Limits...
Imaging of multifocal liver lesions in children and adolescents.

Hegde SV, Dillman JR, Lopez MJ, Strouse PJ - Cancer Imaging (2013)

Bottom Line: Multifocal liver lesions are encountered regularly in children and adolescents.By knowing the specific ultrasonographic, computed tomographic, and magnetic resonance imaging (MRI) features of benign and malignant pediatric liver lesions as well as the particular clinical setting, radiologists can frequently narrow the differential diagnosis and sometimes offer a definitive diagnosis.The purpose of this review article is to illustrate the imaging findings of numerous benign and malignant causes of multifocal liver lesions in the pediatric population.

View Article: PubMed Central - PubMed

Affiliation: Section of Pediatric Radiology, Department of Radiology, University of Michigan Health System, Ann Arbor, MI, USA.

ABSTRACT
Multifocal liver lesions are encountered regularly in children and adolescents. By knowing the specific ultrasonographic, computed tomographic, and magnetic resonance imaging (MRI) features of benign and malignant pediatric liver lesions as well as the particular clinical setting, radiologists can frequently narrow the differential diagnosis and sometimes offer a definitive diagnosis. The purpose of this review article is to illustrate the imaging findings of numerous benign and malignant causes of multifocal liver lesions in the pediatric population.

Show MeSH

Related in: MedlinePlus

A 16-year-old girl with a remote history of Wilms tumor and numerous (>10) liver lesions. Axial T1-weighted three-dimensional spoiled gradient recalled fat-saturated arterial phase postcontrast MR image shows three representative hyperenhancing liver lesions (arrows) with circumscribed lobular borders. Several liver lesions were surgically biopsied with histopathology confirming the diagnosis of multiple FNHs.
© Copyright Policy
Related In: Results  -  Collection


getmorefigures.php?uid=PMC3569672&req=5

Figure 1: A 16-year-old girl with a remote history of Wilms tumor and numerous (>10) liver lesions. Axial T1-weighted three-dimensional spoiled gradient recalled fat-saturated arterial phase postcontrast MR image shows three representative hyperenhancing liver lesions (arrows) with circumscribed lobular borders. Several liver lesions were surgically biopsied with histopathology confirming the diagnosis of multiple FNHs.

Mentions: Focal nodular hyperplasia (FNH) is a hamartomatous liver lesion containing non-malignant hepatocytes, fibrous tissue, bile ducts, malformed blood vessels, and Kupffer cells[1]. Although the exact cause of this lesion is often uncertain, it is generally thought to be due to an underlying hepatic vascular disturbance. FNHs are seen with increased frequency in long-term survivors of childhood malignancies, perhaps a complication of chemotherapy or abdominal radiotherapy[2]. FNHs are very commonly multifocal in this setting (Figs. 1 and 2)[2].Figure 1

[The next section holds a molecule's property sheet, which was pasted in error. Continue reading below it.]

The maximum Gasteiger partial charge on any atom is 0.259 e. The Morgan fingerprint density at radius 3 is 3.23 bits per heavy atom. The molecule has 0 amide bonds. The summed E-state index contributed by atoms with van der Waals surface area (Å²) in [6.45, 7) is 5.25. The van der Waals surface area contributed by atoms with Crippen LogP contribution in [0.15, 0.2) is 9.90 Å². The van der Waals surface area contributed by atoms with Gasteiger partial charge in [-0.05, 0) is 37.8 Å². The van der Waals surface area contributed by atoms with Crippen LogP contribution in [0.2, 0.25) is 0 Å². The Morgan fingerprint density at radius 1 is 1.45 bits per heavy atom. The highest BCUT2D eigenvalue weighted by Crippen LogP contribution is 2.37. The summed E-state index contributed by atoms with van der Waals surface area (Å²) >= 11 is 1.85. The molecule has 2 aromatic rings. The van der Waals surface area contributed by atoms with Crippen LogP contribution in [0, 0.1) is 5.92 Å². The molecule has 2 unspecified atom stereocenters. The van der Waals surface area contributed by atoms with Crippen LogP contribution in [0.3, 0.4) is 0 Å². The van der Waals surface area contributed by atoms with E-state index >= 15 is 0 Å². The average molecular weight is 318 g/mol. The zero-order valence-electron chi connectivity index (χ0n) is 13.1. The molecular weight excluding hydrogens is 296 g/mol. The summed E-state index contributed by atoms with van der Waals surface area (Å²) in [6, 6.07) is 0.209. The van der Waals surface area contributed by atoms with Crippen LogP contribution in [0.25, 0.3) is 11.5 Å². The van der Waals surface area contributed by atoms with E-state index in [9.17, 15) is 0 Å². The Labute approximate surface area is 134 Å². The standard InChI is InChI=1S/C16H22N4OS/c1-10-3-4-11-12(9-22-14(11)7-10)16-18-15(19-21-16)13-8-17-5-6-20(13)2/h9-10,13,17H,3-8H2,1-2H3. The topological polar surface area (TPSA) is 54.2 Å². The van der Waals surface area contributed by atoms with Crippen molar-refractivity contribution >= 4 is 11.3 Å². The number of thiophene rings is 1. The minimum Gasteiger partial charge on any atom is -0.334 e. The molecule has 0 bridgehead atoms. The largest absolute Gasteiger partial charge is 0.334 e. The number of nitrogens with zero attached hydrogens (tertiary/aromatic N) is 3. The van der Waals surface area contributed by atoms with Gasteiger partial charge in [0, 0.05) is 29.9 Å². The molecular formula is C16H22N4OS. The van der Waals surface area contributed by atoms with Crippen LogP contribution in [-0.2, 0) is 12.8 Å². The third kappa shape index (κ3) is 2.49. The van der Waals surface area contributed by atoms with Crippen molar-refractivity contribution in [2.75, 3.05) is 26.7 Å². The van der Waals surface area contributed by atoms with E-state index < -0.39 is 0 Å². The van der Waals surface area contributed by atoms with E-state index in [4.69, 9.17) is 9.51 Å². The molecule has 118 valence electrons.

Imaging of multifocal liver lesions in children and adolescents.

Hegde SV, Dillman JR, Lopez MJ, Strouse PJ - Cancer Imaging (2013)

A 16-year-old girl with a remote history of Wilms tumor and numerous (>10) liver lesions. Axial T1-weighted three-dimensional spoiled gradient recalled fat-saturated arterial phase postcontrast MR image shows three representative hyperenhancing liver lesions (arrows) with circumscribed lobular borders. Several liver lesions were surgically biopsied with histopathology confirming the diagnosis of multiple FNHs.
© Copyright Policy
Related In: Results  -  Collection

Show All Figures
getmorefigures.php?uid=PMC3569672&req=5

Figure 1: A 16-year-old girl with a remote history of Wilms tumor and numerous (>10) liver lesions. Axial T1-weighted three-dimensional spoiled gradient recalled fat-saturated arterial phase postcontrast MR image shows three representative hyperenhancing liver lesions (arrows) with circumscribed lobular borders. Several liver lesions were surgically biopsied with histopathology confirming the diagnosis of multiple FNHs.
Mentions: Focal nodular hyperplasia (FNH) is a hamartomatous liver lesion containing non-malignant hepatocytes, fibrous tissue, bile ducts, malformed blood vessels, and Kupffer cells[1]. Although the exact cause of this lesion is often uncertain, it is generally thought to be due to an underlying hepatic vascular disturbance. FNHs are seen with increased frequency in long-term survivors of childhood malignancies, perhaps a complication of chemotherapy or abdominal radiotherapy[2]. FNHs are very commonly multifocal in this setting (Figs. 1 and 2)[2].Figure 1

Bottom Line: Multifocal liver lesions are encountered regularly in children and adolescents.By knowing the specific ultrasonographic, computed tomographic, and magnetic resonance imaging (MRI) features of benign and malignant pediatric liver lesions as well as the particular clinical setting, radiologists can frequently narrow the differential diagnosis and sometimes offer a definitive diagnosis.The purpose of this review article is to illustrate the imaging findings of numerous benign and malignant causes of multifocal liver lesions in the pediatric population.

View Article: PubMed Central - PubMed

Affiliation: Section of Pediatric Radiology, Department of Radiology, University of Michigan Health System, Ann Arbor, MI, USA.

ABSTRACT
Multifocal liver lesions are encountered regularly in children and adolescents. By knowing the specific ultrasonographic, computed tomographic, and magnetic resonance imaging (MRI) features of benign and malignant pediatric liver lesions as well as the particular clinical setting, radiologists can frequently narrow the differential diagnosis and sometimes offer a definitive diagnosis. The purpose of this review article is to illustrate the imaging findings of numerous benign and malignant causes of multifocal liver lesions in the pediatric population.

Show MeSH
Related in: MedlinePlus